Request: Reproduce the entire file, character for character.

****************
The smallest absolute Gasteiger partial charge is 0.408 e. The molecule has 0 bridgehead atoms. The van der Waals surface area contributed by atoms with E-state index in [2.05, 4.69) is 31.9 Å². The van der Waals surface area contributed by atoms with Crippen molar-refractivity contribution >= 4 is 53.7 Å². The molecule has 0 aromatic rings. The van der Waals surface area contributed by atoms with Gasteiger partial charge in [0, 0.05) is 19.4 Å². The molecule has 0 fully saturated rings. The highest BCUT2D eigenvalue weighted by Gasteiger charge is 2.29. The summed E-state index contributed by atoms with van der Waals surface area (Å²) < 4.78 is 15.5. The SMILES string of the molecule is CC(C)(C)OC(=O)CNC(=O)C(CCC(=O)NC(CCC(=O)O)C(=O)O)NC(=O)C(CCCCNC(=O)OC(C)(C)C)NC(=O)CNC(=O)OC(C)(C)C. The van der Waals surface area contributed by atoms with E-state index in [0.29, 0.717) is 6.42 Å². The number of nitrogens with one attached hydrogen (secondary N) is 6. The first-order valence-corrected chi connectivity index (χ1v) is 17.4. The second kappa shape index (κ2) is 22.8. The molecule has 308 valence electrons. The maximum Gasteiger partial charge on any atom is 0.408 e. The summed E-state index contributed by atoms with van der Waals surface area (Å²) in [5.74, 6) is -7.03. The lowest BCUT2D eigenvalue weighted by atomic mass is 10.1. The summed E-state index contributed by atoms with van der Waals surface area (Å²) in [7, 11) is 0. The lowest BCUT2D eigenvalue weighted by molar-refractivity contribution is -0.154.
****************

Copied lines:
The smallest absolute Gasteiger partial charge is 0.408 e. The molecule has 0 bridgehead atoms. The van der Waals surface area contributed by atoms with E-state index in [2.05, 4.69) is 31.9 Å². The van der Waals surface area contributed by atoms with Crippen molar-refractivity contribution >= 4 is 53.7 Å². The molecule has 0 aromatic rings. The van der Waals surface area contributed by atoms with Gasteiger partial charge in [0, 0.05) is 19.4 Å². The molecule has 0 fully saturated rings. The highest BCUT2D eigenvalue weighted by Gasteiger charge is 2.29. The summed E-state index contributed by atoms with van der Waals surface area (Å²) < 4.78 is 15.5. The SMILES string of the molecule is CC(C)(C)OC(=O)CNC(=O)C(CCC(=O)NC(CCC(=O)O)C(=O)O)NC(=O)C(CCCCNC(=O)OC(C)(C)C)NC(=O)CNC(=O)OC(C)(C)C. The van der Waals surface area contributed by atoms with E-state index in [0.29, 0.717) is 6.42 Å². The number of nitrogens with one attached hydrogen (secondary N) is 6. The first-order valence-corrected chi connectivity index (χ1v) is 17.4. The second kappa shape index (κ2) is 22.8. The molecule has 308 valence electrons. The maximum Gasteiger partial charge on any atom is 0.408 e. The summed E-state index contributed by atoms with van der Waals surface area (Å²) in [5.74, 6) is -7.03. The lowest BCUT2D eigenvalue weighted by atomic mass is 10.1. The summed E-state index contributed by atoms with van der Waals surface area (Å²) in [7, 11) is 0. The lowest BCUT2D eigenvalue weighted by molar-refractivity contribution is -0.154.